Orcas are powerful and accomplished pack hunters, consuming a wide range of prey. Transients, such as those sometimes seen off our coast, often eat seals, porpoises, squid, sharks and even, sometimes, larger whales. Resident populations, like those in Puget Sound, eat more fish and fewer larger prey species.
The unmistakable triangular dorsal fin, which may be as long as 6 feet, together with the striking shiny black and white color pattern and white eye patches, make Orcas one of the most recognizable of all cetaceans.
Scientists studying resident Orca populations have learned that each pod (group) of whales uses a slightly different “vocabulary” of sounds, although many sounds are common to Orcas in general—just as English speakers in different regions have developed individual dialects of our shared language.
For more information, see the Orca ACS Cetacean Fact Sheet
Pacific White-Sided Dolphins (June – November)
These dolphins are distinctively marked, with black backs, white bellies and gray sides. They have white stripes running along their sides.
White-Sided Dolphins grow to about 7 or 8 feet long and weigh approximately 300 pounds.
These animals are often encountered in large herds of up to 100 individuals. They often escort boats for considerable distances and seem to love riding bow waves.
Mostly nocturnal feeders, White-Sided Dolphins eat small fish and squid.
For more information, see the Pacific White-Sided Dolphin ACS Cetacean Fact Sheet
Dall’s Porpoises (Year Round)
Dall’s Porpoises are endemic to the North Pacific and are among the most frequently-seen whales and dolphins along the northern California coast.
Dall’s Porpoises are fairly small (for cetaceans), averaging about 6 feet long and weighing an average of 270 pounds. Males and females are about the same size.
These animals are extremely muscular, with a thick and “stocky” appearance and comparatively small heads.
They are predominately black on top, with large, oval white patches on their sides and bellies. Both flukes and flippers are quite small.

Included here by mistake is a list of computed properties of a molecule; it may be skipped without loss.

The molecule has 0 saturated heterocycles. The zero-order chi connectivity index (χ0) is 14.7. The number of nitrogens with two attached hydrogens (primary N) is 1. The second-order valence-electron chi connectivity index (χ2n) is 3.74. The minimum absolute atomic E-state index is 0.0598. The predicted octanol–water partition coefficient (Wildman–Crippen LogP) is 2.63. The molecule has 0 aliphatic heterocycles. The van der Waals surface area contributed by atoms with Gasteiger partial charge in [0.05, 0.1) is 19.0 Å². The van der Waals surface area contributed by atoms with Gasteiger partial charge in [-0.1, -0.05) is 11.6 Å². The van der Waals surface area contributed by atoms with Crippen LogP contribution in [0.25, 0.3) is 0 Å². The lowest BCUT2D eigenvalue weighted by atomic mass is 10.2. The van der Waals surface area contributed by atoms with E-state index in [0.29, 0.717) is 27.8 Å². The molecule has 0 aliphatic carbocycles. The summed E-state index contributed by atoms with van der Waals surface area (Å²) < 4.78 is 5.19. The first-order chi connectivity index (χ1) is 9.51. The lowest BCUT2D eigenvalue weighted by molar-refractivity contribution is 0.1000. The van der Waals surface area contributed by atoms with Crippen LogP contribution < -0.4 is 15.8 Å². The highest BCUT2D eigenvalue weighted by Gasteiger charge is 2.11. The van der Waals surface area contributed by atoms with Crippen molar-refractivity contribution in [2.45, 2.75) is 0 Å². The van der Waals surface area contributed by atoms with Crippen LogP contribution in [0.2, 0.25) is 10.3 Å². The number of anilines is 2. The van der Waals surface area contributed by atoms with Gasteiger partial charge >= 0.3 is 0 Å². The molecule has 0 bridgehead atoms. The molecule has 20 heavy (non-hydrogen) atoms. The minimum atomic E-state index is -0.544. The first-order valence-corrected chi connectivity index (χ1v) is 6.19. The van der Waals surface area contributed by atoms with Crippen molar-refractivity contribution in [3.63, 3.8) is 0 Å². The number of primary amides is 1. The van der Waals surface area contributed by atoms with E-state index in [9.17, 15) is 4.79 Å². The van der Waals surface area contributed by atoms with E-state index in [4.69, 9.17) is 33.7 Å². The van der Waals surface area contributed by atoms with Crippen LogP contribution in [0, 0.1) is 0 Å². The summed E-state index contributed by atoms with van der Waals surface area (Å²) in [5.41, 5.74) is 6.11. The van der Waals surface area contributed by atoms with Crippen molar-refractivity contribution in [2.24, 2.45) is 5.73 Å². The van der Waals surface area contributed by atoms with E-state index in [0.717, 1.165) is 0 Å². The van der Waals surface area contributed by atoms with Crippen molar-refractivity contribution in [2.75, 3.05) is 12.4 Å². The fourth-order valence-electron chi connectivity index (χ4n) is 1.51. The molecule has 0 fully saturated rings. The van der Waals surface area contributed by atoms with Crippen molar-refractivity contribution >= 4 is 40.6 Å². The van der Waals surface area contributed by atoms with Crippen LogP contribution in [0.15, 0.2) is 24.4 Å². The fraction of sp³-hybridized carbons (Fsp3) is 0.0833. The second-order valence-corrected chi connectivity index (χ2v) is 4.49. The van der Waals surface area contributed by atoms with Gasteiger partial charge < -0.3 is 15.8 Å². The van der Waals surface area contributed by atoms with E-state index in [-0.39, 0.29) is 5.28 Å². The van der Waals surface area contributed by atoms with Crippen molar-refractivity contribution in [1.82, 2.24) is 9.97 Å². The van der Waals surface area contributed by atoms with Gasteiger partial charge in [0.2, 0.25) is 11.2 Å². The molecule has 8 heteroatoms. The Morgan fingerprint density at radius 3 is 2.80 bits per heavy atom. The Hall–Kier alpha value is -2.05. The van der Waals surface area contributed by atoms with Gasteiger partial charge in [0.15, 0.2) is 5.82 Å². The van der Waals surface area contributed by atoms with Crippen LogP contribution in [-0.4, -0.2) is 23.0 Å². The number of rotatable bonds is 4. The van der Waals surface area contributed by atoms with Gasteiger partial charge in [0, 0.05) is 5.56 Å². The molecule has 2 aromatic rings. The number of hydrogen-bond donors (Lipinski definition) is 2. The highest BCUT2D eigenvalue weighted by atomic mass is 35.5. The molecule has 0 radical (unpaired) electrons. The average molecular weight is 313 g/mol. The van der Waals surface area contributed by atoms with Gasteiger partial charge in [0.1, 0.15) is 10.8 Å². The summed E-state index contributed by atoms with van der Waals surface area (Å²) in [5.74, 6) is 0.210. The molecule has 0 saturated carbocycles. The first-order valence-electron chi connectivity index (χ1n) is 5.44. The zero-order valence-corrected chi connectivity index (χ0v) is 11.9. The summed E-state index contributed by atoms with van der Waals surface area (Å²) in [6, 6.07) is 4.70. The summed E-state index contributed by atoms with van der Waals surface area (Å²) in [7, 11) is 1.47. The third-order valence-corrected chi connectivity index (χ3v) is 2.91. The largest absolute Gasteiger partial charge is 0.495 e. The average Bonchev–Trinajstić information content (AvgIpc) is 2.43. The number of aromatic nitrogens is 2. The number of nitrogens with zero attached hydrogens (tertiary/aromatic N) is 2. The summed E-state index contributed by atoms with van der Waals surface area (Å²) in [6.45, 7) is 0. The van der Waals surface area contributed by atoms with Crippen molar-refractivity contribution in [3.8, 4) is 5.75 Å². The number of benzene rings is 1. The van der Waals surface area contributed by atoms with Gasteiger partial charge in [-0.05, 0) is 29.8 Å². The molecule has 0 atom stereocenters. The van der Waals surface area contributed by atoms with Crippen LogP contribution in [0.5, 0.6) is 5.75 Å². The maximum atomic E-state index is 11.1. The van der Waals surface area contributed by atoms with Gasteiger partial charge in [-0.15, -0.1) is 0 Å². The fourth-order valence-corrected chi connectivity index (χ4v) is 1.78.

Dall’s Porpoises are opportunistic eaters, consuming a wide variety of fish, squid, etc., depending upon local availability. They feed primarily at night, with each individual consuming about 30 pounds daily.
For more information, see the Dall’s Porpoise ACS Cetacean Fact Sheet
Risso’s Dolphins (Year Round)
Risso’s Dolphins are pelagic (open-sea) animals living year-round in the deeper waters off northern California.
These dolphins average about 10 feet in length and weight approximately 650 pounds, although some individuals are much larger.
Risso’s Dolphins are usually dark gray, with extensive white scarring, from bites, scratches and other causes.
They have blunt, rounded heads, tall dorsal fins and long, thin flippers.
Researchers believe that squid are the most common prey for Risso’s Dolphins, although various fish are also eaten.
For more information, see the Risso’s Dolphin Cetacean Fact Sheet
Northern Right-Whale Dolphins (Year Round)
Northern Right-Whale Dolphins are permanent residents of the deeper waters off our coast.
Relatively slender, adults are 6 to 10 feet in length and weigh between 130 and 250 pounds. Males are usually larger than females.
Northern Right-Whale Dolphins are the only dolphin species without either a dorsal fin or dorsal ridge.
Their backs are shiny black and their undersides are white. They have short beaks and small flukes.
These dolphins are usually found in large herds, sometimes with as many as 200 individuals. They are often seen in mixed groups with other dolphin species, including, in our waters, the Pacific White-Sided Dolphin
For more information, see the Northern Right-Whale Dolphin Facts